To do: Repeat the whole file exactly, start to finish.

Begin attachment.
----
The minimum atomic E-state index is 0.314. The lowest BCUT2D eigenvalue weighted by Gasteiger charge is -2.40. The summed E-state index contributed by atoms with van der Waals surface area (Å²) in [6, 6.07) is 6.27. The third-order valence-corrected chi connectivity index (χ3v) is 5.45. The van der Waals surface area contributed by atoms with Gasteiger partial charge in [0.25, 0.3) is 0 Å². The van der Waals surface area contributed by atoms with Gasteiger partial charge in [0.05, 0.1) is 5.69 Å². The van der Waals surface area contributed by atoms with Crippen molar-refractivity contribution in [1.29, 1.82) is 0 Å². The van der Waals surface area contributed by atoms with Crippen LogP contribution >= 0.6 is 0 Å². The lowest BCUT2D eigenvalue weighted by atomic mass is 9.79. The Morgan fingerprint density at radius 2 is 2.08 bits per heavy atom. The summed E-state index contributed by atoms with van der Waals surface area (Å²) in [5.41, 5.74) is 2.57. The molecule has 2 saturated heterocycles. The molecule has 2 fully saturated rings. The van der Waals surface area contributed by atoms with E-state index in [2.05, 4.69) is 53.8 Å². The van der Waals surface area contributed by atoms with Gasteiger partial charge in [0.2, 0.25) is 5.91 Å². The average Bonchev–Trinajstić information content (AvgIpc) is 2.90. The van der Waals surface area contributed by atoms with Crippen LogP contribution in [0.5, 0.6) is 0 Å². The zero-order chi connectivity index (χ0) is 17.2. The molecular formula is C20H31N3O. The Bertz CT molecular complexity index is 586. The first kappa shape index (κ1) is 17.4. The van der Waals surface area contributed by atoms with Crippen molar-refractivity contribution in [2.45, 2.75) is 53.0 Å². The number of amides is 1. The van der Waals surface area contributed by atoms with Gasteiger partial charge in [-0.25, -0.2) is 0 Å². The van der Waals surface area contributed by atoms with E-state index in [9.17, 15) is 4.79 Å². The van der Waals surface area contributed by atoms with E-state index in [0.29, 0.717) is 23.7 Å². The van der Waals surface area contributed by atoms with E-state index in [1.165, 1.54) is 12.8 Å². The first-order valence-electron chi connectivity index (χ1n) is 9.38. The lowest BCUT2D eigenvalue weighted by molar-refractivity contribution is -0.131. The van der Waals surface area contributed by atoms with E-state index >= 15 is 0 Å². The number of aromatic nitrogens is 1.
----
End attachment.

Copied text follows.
The minimum atomic E-state index is 0.314. The lowest BCUT2D eigenvalue weighted by Gasteiger charge is -2.40. The summed E-state index contributed by atoms with van der Waals surface area (Å²) in [6, 6.07) is 6.27. The third-order valence-corrected chi connectivity index (χ3v) is 5.45. The van der Waals surface area contributed by atoms with Gasteiger partial charge in [0.25, 0.3) is 0 Å². The van der Waals surface area contributed by atoms with Gasteiger partial charge in [0.05, 0.1) is 5.69 Å². The van der Waals surface area contributed by atoms with Crippen molar-refractivity contribution in [1.29, 1.82) is 0 Å². The van der Waals surface area contributed by atoms with Crippen LogP contribution >= 0.6 is 0 Å². The lowest BCUT2D eigenvalue weighted by atomic mass is 9.79. The Morgan fingerprint density at radius 2 is 2.08 bits per heavy atom. The summed E-state index contributed by atoms with van der Waals surface area (Å²) in [5.41, 5.74) is 2.57. The molecule has 2 saturated heterocycles. The molecule has 2 fully saturated rings. The van der Waals surface area contributed by atoms with E-state index in [2.05, 4.69) is 53.8 Å². The van der Waals surface area contributed by atoms with Gasteiger partial charge in [0.2, 0.25) is 5.91 Å². The average Bonchev–Trinajstić information content (AvgIpc) is 2.90. The van der Waals surface area contributed by atoms with Crippen LogP contribution in [0.5, 0.6) is 0 Å². The zero-order chi connectivity index (χ0) is 17.2. The molecular formula is C20H31N3O. The Bertz CT molecular complexity index is 586. The first kappa shape index (κ1) is 17.4. The van der Waals surface area contributed by atoms with Crippen molar-refractivity contribution in [2.45, 2.75) is 53.0 Å². The number of amides is 1. The van der Waals surface area contributed by atoms with Gasteiger partial charge in [-0.25, -0.2) is 0 Å². The van der Waals surface area contributed by atoms with E-state index in [9.17, 15) is 4.79 Å². The van der Waals surface area contributed by atoms with E-state index in [0.29, 0.717) is 23.7 Å². The van der Waals surface area contributed by atoms with E-state index in [1.165, 1.54) is 12.8 Å². The first-order valence-electron chi connectivity index (χ1n) is 9.38. The lowest BCUT2D eigenvalue weighted by molar-refractivity contribution is -0.131. The van der Waals surface area contributed by atoms with E-state index >= 15 is 0 Å². The number of aromatic nitrogens is 1.